So now I invite you to participate with me in building Steps to Success.  To make a tax-deductible donation that will change women’s lives and the lives of their children, click here.

Remember, this is the highest form of tzedakah, of charitable giving! You are making it possible for women with so much going against them to beat the odds and break out of generational poverty.  You are not only helping them and their children, but generations to come.

Another form of support, if you live in the San Francisco Bay Area: contact Delane’s and make an appointment for a manicure or pedicure. Meet Delane and Myeshia, meet their employees, and get the safest, healthiest manicure available anywhere. I originally met Delane when I went for a pedicure, to check them out for a diabetic friend.

Maimonides teaches us that there is no higher form of tzedakah, of charity, than to help a person become independent. This is our opportunity to help in exactly that way.

Some ways to learn more about Steps to Success:

Recent article in the San Jose Mercury News

Interview on KGO Radio with Brian Copeland

Story from KTVU TV

“Holiness in the Nail Parlor” (on this blog)

Begging for Mercy

Image: Two hands writing a letter. (Stevanovik/Shutterstock)

The atrocity at our southern border on November 25 fills me with tears and rage. It is wrong to use tear gas on little children. The fact that these children were in the arms of parents who wished to apply for asylum from violence in Central American makes it more, not less wrong. 

Customs and Border Protection agents used tear gas against migrants attempting to seek asylum at the San Ysidro port of entry at the Mexico/California border. Note: these people were doing nothing illegal. It is legal to apply for asylum. Our government has systems in place for evaluating the stories people bring, and the danger they actually face. Then, after evaluating their stories, some people get to stay and many people do not.

I have known many people from Central America. My Spanish teacher in college was from Guatemala. My son worked in orphanages in Costa Rica during his summers in college. I’ve had friends from Honduras and Nicaragua. They are not monsters. They are people like you and me.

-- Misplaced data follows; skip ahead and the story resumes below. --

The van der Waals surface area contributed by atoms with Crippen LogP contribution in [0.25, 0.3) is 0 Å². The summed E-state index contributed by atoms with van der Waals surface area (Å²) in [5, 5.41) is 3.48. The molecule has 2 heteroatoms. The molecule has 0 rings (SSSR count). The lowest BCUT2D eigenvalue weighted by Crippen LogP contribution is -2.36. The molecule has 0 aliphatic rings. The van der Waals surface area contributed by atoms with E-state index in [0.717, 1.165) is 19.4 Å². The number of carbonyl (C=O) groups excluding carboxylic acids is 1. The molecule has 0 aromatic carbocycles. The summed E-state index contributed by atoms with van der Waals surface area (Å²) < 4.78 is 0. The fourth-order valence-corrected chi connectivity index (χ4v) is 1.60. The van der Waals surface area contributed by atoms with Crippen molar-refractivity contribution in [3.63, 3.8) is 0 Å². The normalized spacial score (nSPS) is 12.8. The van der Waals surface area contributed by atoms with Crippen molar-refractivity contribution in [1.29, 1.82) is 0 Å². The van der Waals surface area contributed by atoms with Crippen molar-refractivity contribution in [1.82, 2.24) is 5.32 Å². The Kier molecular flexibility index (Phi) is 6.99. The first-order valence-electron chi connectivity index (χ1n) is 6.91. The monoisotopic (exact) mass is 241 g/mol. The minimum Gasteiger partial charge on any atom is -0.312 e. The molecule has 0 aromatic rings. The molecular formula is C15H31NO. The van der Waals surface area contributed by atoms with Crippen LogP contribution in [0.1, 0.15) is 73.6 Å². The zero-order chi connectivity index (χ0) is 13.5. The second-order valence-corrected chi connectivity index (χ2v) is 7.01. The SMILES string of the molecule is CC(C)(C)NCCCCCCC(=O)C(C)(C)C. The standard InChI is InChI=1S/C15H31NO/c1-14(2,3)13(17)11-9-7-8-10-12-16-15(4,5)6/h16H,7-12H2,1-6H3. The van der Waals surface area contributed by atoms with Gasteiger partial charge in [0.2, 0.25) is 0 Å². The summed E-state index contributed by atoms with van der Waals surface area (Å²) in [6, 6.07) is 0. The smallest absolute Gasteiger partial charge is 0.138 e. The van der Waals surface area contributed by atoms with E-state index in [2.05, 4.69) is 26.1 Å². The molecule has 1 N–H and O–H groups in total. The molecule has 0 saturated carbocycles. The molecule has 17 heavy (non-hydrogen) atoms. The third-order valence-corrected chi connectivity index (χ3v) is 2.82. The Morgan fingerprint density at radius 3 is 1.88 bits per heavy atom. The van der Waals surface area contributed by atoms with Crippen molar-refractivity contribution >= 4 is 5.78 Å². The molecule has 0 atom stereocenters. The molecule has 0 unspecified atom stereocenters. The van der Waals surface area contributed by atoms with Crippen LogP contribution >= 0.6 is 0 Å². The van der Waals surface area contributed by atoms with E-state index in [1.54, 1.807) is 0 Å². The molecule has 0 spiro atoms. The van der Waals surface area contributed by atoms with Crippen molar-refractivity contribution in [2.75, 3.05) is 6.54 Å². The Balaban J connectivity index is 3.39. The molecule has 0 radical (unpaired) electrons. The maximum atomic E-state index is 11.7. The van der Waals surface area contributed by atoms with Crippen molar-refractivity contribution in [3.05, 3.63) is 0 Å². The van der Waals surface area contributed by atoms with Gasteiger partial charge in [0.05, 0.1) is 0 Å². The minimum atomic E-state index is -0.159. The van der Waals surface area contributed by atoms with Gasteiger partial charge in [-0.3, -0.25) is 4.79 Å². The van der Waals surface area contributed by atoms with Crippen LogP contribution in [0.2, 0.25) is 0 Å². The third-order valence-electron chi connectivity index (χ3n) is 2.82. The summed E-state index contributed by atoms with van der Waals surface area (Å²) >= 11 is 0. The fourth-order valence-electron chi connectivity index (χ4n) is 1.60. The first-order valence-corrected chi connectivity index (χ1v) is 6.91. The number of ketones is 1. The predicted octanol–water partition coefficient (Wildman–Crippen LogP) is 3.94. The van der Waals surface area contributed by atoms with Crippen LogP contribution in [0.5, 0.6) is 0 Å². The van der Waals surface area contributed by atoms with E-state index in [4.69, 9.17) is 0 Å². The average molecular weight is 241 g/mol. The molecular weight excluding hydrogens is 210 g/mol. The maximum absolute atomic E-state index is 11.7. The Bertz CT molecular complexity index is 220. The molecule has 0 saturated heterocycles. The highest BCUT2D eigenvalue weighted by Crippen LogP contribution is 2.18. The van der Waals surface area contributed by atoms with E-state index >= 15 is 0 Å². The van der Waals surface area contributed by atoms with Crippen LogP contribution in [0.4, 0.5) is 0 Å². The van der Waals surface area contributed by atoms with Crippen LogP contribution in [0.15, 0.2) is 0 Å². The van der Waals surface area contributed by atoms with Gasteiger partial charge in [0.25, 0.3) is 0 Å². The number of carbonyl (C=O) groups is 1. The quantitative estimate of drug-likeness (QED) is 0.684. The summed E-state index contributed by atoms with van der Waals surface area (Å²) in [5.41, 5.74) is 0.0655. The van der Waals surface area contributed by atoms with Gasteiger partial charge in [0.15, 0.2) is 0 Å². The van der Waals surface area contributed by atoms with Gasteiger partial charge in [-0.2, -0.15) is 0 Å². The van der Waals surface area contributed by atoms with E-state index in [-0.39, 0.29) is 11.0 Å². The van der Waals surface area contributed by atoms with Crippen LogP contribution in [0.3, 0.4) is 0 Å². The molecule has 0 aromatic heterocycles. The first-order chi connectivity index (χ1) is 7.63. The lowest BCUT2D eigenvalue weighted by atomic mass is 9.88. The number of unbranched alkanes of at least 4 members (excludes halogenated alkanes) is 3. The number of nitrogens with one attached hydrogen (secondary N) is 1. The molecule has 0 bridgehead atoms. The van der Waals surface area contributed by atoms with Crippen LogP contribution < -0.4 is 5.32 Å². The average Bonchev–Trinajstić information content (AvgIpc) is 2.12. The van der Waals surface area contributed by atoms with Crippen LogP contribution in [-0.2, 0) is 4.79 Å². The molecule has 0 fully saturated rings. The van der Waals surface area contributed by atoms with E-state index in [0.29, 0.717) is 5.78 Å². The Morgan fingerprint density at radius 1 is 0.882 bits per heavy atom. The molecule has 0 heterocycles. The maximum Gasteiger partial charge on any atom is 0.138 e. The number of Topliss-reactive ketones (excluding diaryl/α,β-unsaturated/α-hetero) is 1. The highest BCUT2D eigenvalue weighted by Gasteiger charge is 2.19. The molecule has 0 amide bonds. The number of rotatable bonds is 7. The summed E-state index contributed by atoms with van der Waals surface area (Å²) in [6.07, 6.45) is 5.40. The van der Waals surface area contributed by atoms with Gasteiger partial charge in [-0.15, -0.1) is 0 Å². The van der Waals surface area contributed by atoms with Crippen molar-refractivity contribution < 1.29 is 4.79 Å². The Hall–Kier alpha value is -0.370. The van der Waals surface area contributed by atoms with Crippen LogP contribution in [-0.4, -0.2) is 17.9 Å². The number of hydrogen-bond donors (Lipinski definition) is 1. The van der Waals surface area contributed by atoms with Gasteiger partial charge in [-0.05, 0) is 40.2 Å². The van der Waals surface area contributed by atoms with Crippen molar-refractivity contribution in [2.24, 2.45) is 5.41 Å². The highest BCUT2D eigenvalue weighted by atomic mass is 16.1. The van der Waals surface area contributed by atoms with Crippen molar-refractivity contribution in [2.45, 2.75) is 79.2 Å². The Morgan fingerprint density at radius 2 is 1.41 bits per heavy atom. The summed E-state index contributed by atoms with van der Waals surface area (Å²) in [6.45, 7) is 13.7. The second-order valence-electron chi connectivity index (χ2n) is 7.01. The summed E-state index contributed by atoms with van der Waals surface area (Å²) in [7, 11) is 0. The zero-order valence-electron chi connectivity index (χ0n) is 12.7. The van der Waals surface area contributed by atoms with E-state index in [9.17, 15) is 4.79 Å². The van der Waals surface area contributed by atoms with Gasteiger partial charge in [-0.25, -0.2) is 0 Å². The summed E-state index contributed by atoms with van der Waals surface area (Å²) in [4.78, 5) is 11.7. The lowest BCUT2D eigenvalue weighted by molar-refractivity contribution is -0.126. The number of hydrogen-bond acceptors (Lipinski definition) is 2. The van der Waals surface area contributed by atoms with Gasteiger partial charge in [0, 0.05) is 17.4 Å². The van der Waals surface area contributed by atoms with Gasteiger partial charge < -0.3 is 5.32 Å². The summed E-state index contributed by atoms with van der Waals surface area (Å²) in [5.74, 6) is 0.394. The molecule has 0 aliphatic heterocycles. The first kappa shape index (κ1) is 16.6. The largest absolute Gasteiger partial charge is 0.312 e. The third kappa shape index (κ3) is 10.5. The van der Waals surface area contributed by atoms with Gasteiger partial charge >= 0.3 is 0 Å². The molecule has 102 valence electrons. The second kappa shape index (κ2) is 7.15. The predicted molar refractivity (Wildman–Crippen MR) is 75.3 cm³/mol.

I could write, as I have written before, about the Biblical commandments to welcome guests, to be kind to strangers, but you have already read all that. The Torah is clear: we should not be doing this stuff, or anything like it.

Yet today my tax dollars paid for Customs and Border Protection personnel to fire tear gas rounds at these people, ordinary people. People fleeing trouble, carrying their children. We tear gassed children.

Tonight I wrote postcards to my Senators and to my Representative and I begged them to do something to stop this cruelty. Tomorrow I will phone them to make the same point.

Please join me in pleading for mercy for these poor people. They have not done anything to us. They are not doing anything illegal. 

The Interfaith Bible Seminar

Rachel Mankowitz is one of the most engaging Jewish bloggers on the Internet. I loved this post about an interfaith Bible Seminar and wanted to share it with you.

rachelmankowitz

Leading up to our yearly ecumenical Thanksgiving service, the local clergy decided to try out an interfaith bible seminar, including two liberal synagogues (one being mine) and a Methodist church. It’s a trial run, to see how we all do, and then maybe more churches and synagogues will be willing to join the group for next year.

I had a lot of questions. Are we all reading the same translations? No, but they are surprisingly similar. Do we read the books in the same order? Nope. The Methodists read from the Old Testament, but also from other books, and on a three year cycle that excerpts pieces out of order. Jews, in general, read the first five books of the Bible, chapter by chapter, in order, throughout each year (though we may excerpt different parts of those chapters, for speed, and then there’s the prophets and the writings, but I…